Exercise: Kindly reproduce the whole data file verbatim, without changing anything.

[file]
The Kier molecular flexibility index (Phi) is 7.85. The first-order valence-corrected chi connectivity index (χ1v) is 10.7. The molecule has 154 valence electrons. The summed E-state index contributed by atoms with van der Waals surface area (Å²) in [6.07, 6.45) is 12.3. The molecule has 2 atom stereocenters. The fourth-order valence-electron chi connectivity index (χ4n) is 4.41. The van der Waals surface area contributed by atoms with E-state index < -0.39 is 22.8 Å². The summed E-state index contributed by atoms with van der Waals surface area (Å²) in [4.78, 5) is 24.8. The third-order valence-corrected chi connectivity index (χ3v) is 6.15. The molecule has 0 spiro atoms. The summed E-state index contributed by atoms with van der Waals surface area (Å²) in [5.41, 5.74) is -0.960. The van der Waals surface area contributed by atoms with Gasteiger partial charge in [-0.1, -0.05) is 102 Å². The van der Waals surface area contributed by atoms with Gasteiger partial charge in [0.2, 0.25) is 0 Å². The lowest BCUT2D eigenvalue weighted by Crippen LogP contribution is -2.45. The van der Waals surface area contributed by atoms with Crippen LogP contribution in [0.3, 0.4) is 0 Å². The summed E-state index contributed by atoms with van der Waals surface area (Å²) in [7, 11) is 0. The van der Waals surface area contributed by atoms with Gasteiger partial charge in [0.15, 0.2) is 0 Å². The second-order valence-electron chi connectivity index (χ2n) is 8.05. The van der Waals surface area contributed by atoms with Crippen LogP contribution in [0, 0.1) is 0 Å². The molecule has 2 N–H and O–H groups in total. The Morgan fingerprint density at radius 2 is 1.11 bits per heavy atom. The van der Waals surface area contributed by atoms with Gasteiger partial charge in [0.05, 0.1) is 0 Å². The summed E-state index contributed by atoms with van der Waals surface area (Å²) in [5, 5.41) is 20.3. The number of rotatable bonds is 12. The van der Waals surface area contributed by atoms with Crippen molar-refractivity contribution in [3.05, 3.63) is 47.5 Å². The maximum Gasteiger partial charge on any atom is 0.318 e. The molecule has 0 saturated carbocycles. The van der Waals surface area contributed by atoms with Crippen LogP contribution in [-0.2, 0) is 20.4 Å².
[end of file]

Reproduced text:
The Kier molecular flexibility index (Phi) is 7.85. The first-order valence-corrected chi connectivity index (χ1v) is 10.7. The molecule has 154 valence electrons. The summed E-state index contributed by atoms with van der Waals surface area (Å²) in [6.07, 6.45) is 12.3. The molecule has 2 atom stereocenters. The fourth-order valence-electron chi connectivity index (χ4n) is 4.41. The van der Waals surface area contributed by atoms with E-state index < -0.39 is 22.8 Å². The summed E-state index contributed by atoms with van der Waals surface area (Å²) in [4.78, 5) is 24.8. The third-order valence-corrected chi connectivity index (χ3v) is 6.15. The molecule has 0 spiro atoms. The summed E-state index contributed by atoms with van der Waals surface area (Å²) in [5.41, 5.74) is -0.960. The van der Waals surface area contributed by atoms with Gasteiger partial charge in [-0.1, -0.05) is 102 Å². The van der Waals surface area contributed by atoms with Gasteiger partial charge in [0.2, 0.25) is 0 Å². The lowest BCUT2D eigenvalue weighted by Crippen LogP contribution is -2.45. The van der Waals surface area contributed by atoms with Crippen LogP contribution in [0.3, 0.4) is 0 Å². The summed E-state index contributed by atoms with van der Waals surface area (Å²) in [7, 11) is 0. The van der Waals surface area contributed by atoms with Gasteiger partial charge in [0.15, 0.2) is 0 Å². The second-order valence-electron chi connectivity index (χ2n) is 8.05. The van der Waals surface area contributed by atoms with Crippen LogP contribution in [0, 0.1) is 0 Å². The molecule has 2 N–H and O–H groups in total. The Morgan fingerprint density at radius 2 is 1.11 bits per heavy atom. The van der Waals surface area contributed by atoms with Gasteiger partial charge in [0.05, 0.1) is 0 Å². The summed E-state index contributed by atoms with van der Waals surface area (Å²) in [5, 5.41) is 20.3. The number of rotatable bonds is 12. The van der Waals surface area contributed by atoms with Crippen molar-refractivity contribution in [3.05, 3.63) is 47.5 Å². The maximum Gasteiger partial charge on any atom is 0.318 e. The molecule has 0 saturated carbocycles. The van der Waals surface area contributed by atoms with Crippen LogP contribution in [-0.2, 0) is 20.4 Å².